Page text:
10. New Town Utopia (Smith): A fascinating study of an English ‘new town’, ie one created after the Second World War to accommodate the London overspill. In this case, the subject is Basildon in Essex, and Christopher Ian Smith’s film seems to me to be a thorough, exhaustive study of the place – the camera tracing all that Brutalist, concrete architecture (underpasses and shopping precincts appear a lot, if memory serves) and numerous residents providing an entertaining oral history of ‘Bas Vegas’ through their interviews.
9. A Northern Soul (McAllister): Having lived in the city of Kingston upon Hull for a number of years, this film about Steve Arnott’s work during Hull’s UK City of Culture celebrations really struck a chord. At the time of filming Arnott was balancing his job as a warehouse worker with his family duties and a desire to realise his dream of running a hip-hop bus for the benefit of the younger members of his local community; however funding was hard to secure, and financial struggles pervade every minute of Sean McAllister’s smartly political documentary – for here is a man that embodies the very notion of David Cameron’s Big Society while living within a city that has suffered more than most from the actions of various UK governments, and particularly at the hands of the Tories. It was made by a director with similar roots to Arnott’s, and it’s never patronising.
8. Ex Libris: New York Public Library (Wiseman): Frederick Wiseman’s latest examination of a major institution or community (and I guess, in a way, this library can be seen as being a micro-community) is typically bum-numbing, at 197 minutes, but engrossing for pretty much all of that running time. I visit two of my local libraries two or three times a week, on average – they are the last quiet refuges in most towns, now – and to see the intricate workings of one this big was a real treat. Wiseman’s chronicling of high-level meetings is a necessary feature of his documentaries, but I preferred the rest of the assembled footage here, which managed to show the different roles the NYPL performs in people’s lives.
7. Dawson City: Frozen Time (Morrison): Hypnotic essay film about an unearthed cache of celluloid and the story of the town that found it, which expanded rapidly during the Klondike Gold Rush. The score is superb and the choice of footage to illustrate change and the passing of time is exemplary.
6. American Animals (Layton): I wondered whether to put this docudrama on this list or on a forthcoming one that will detail my favourite (non-documentary) 2018 releases, for it could easily sit on either. The story, about a botched heist by four students, is ripe for such cinematic treatment, of course, and its telling here is pretty riveting (the switches from talking head interviews to dramatic reconstructions are incredibly smooth). A subtle examination of modern white male privilege and the extraordinary and damaging drive some people have for new experiences.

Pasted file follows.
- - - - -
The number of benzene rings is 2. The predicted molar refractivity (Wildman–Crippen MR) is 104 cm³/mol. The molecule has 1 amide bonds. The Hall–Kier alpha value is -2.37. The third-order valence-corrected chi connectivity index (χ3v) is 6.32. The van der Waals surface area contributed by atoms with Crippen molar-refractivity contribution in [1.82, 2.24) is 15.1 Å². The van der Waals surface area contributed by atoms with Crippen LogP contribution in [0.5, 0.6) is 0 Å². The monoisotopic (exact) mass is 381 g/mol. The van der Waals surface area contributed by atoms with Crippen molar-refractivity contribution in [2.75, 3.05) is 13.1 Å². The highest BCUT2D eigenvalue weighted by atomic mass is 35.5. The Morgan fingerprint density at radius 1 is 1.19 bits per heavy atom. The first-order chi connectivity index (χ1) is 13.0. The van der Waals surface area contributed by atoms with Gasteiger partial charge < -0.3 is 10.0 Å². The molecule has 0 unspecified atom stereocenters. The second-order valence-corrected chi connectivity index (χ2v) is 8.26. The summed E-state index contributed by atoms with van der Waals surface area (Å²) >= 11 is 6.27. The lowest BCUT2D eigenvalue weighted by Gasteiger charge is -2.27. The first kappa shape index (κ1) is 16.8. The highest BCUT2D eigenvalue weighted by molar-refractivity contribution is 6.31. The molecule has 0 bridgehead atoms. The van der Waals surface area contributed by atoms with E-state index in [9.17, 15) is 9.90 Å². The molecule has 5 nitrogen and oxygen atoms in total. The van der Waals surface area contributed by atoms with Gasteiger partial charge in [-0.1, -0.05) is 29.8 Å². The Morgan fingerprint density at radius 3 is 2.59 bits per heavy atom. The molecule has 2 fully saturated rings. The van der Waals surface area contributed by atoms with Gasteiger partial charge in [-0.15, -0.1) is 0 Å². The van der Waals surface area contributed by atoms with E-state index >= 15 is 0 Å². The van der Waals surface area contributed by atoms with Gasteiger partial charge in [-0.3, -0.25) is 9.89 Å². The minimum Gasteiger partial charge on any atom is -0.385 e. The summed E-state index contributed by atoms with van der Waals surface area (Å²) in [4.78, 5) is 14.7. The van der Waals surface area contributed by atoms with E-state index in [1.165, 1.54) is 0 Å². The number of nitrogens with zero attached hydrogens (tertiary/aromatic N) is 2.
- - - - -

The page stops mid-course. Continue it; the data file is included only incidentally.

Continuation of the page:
5. Black Mother (Allah): A restless, personal documentary about womanhood, Jamaican identity and the country itself that endlessly shifts from one form to another – juddering between 16mm film, digital and so on. There’s no music on the soundtrack, and voices come in and out of the mix to haunting effect.
4. They Shall Not Grow Old (Jackson): I had such a strong reaction to this film when I saw it on the big screen and then, three days later, on TV, that I’m surprised it hasn’t cracked the top three of this list. The colourised archive footage of the First World War (specifically the Somme trenches populated by British soldiers) is startling, and the digital adjustments made by Jackson and his team seemed to me to be made with sensitivity.
3. Free Solo (Chin, Vasarhelyi): Glad I saw this in a cinema; it was a blast. My palms were sweating repeatedly during the various climbs undertaken by Alex Honnold as he takes on El Capitan in Yosemite National Park without any safety harnesses, and the filmmakers – who previously made the excellent Meru – do a great job in capturing it all, reducing the main attempt down to half-a-dozen key moments. It’s a fine study into the mental state of a climber – particularly one whose approach is as extreme and dangerous (or as pure, depending on your point of view) as Honnold’s – and the way in which their pursuit of a goal can affect the people who are closest to them.
2. Arcadia (Wright): A journey into the heart of the British countryside that’s often dark and weird, making great use of the BFI’s vast archive of film and a superbly unsettling soundtrack by Will Gregory and Adrien Utley. Arcadia is at its best when it is suggesting an underlying oddness existing within the rural environment, but there is real breadth to the included footage: fox hunting, the beauty of the landscape and nature (as well as its harmfulness), farming, cheese-rolling, the gradual removal of services from village life – there is much to ponder in this deliciously offbeat amalgamation.
1. Faces Places (JR, Varda): I had Paul Wright’s Arcadia listed as my favourite documentary of 2018 and Agnès Varda’s life-affirming street-art—rural-celebration-travelogue – which she made with the artist JR – at number two. But Varda’s recent death at the end of March got me thinking about Faces Places again, and how welcome such an optimistic work is at this point in time. It’s a great celebration of people and art, with an emphasis on the act of seeing as well as on the aging process, and the touchingly bittersweet ending will resonate even stronger now Varda has passed. Despite Jean-Luc Godard’s rather cruel snub, Varda’s positive, forward-thinking outlook is irrepressible – nobody can stop the good vibes that radiated from her, and that can be found in this wonderful film.